Oslo, 2018. Former long-distance runner Sonja Nordstrøm never shows at the launch of her controversial autobiography, Always Number One. When celebrity blogger Emma Ramm visits Nordstrøm’s home later that day, she finds the door unlocked and signs of a struggle inside. A bib with the number ‘one’ has been pinned to the TV.
Police officer Alexander Blix is appointed to head up the missing-persons investigation, but he still bears the emotional scars of a hostage situation nineteen years earlier, when he killed the father of a five-year-old girl. Traces of Nordstrøm soon show up at different locations, but the appearance of the clues appear to be carefully calculated … evidence of a bigger picture that he’s just not seeing…
Blix and Ramm soon join forces, determined to find and stop a merciless killer with a flare for the dramatic, and thirst for attention.
Trouble is, he’s just got his first taste of it…
Suspended from duty, Detective Frølich is working as a private investigator, when his girlfriend’s colleague asks for his help with a female asylum seeker, who the authorities are about to deport. She claims to have a sister in Norway, and fears that returning to her home country will mean instant death.
Frølich quickly discovers the whereabouts of the young woman’s sister, but things become increasingly complex when she denies having a sibling, and Frølich is threatened off the case by the police. As the body count rises, it becomes clear that the answers lie in an old investigation, and the mysterious sister, who is now on the run…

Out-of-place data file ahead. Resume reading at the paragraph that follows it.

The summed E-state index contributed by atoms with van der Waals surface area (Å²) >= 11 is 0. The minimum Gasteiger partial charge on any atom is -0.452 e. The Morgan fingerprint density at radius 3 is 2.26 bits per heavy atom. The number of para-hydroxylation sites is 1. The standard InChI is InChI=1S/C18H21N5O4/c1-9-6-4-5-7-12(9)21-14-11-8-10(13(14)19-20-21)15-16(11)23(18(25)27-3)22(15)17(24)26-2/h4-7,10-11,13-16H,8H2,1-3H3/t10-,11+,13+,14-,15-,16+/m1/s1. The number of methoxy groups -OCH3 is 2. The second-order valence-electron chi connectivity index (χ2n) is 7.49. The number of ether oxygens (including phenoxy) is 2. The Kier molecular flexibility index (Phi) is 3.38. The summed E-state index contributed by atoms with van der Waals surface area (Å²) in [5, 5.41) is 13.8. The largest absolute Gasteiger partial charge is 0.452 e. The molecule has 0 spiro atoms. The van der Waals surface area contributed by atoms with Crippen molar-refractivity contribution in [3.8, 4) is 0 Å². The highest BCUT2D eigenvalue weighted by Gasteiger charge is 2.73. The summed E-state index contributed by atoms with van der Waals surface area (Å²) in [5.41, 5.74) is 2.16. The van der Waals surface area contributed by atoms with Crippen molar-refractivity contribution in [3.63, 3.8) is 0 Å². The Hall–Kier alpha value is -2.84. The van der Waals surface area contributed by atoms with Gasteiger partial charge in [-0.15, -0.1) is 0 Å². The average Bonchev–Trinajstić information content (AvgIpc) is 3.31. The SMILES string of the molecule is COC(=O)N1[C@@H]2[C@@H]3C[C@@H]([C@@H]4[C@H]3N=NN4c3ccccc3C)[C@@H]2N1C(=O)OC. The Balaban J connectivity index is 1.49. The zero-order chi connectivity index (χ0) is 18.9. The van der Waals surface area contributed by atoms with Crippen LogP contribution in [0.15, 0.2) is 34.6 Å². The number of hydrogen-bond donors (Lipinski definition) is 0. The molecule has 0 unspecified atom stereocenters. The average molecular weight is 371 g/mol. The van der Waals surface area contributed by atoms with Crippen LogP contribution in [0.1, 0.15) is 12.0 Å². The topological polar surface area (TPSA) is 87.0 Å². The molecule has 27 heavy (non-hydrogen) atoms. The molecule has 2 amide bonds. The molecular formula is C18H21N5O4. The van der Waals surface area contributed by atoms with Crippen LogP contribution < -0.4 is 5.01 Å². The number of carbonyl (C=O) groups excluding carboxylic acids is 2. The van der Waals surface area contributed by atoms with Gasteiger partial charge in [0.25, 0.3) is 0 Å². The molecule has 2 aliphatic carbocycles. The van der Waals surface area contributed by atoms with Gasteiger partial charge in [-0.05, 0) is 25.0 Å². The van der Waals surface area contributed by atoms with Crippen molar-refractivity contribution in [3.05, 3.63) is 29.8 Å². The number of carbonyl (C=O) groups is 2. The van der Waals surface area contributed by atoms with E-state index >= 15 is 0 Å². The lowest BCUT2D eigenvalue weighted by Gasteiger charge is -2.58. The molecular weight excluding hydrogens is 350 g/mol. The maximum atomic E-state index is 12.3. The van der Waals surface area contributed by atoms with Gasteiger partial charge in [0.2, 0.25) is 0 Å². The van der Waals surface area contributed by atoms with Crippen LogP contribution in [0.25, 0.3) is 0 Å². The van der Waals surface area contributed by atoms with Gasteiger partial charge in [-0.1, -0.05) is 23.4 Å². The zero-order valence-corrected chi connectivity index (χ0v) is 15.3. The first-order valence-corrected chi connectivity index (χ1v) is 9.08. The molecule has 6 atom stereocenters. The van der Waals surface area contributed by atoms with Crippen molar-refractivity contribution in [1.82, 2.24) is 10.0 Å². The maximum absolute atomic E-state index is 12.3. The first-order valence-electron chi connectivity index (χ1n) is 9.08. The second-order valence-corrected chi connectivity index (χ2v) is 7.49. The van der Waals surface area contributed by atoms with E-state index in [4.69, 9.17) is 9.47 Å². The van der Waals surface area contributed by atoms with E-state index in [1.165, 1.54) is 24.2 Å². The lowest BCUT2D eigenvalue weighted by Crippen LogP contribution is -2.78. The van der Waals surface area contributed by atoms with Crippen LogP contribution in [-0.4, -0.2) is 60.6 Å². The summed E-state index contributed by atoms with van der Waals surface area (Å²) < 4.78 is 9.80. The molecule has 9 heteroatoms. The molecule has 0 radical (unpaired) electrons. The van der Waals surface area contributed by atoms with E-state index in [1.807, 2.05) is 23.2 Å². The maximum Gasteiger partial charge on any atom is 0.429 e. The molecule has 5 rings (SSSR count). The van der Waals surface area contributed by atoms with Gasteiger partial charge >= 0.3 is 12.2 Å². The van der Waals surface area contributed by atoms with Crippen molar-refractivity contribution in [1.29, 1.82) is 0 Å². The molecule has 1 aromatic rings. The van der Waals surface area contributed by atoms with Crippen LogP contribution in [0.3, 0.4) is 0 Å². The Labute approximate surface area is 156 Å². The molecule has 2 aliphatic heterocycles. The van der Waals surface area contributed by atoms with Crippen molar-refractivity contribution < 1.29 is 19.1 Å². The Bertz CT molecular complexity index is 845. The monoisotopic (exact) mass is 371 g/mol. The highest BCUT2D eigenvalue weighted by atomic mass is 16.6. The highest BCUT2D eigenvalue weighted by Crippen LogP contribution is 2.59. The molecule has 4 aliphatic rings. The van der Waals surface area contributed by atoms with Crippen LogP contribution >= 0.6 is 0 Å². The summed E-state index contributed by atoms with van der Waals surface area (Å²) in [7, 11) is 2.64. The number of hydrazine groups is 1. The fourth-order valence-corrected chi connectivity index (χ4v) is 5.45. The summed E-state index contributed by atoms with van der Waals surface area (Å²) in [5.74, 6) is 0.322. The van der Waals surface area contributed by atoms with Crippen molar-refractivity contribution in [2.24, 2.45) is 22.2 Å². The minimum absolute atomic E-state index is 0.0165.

A dark, chilling and up-to-the-minute Nordic Noir thriller, Sister is also a tense and well-plotted murder mystery with a moving tragedy at its heart, cementing Kjell Ola Dahl as one of the greatest crime writers of our generation.
I topped up my book collection again last night with three more me books – Death Deserved, Ash Mountain and I Am Dust. So thrilled to see my quote on the back of I Am Dust as well as Death Deserved too – super special covers for me there. And now look at my Orenda Shelfie. All of the books so far available (plus a couple of pre-publication proofs) and all but 15 of them will be signed by the end of this week. Yay.
I am loving my Orenda shelves.
Off to pick up Mandie and our friend Lou this afternoon to head off to Southwell for day four. Cannot wait.
Have a brilliant day all.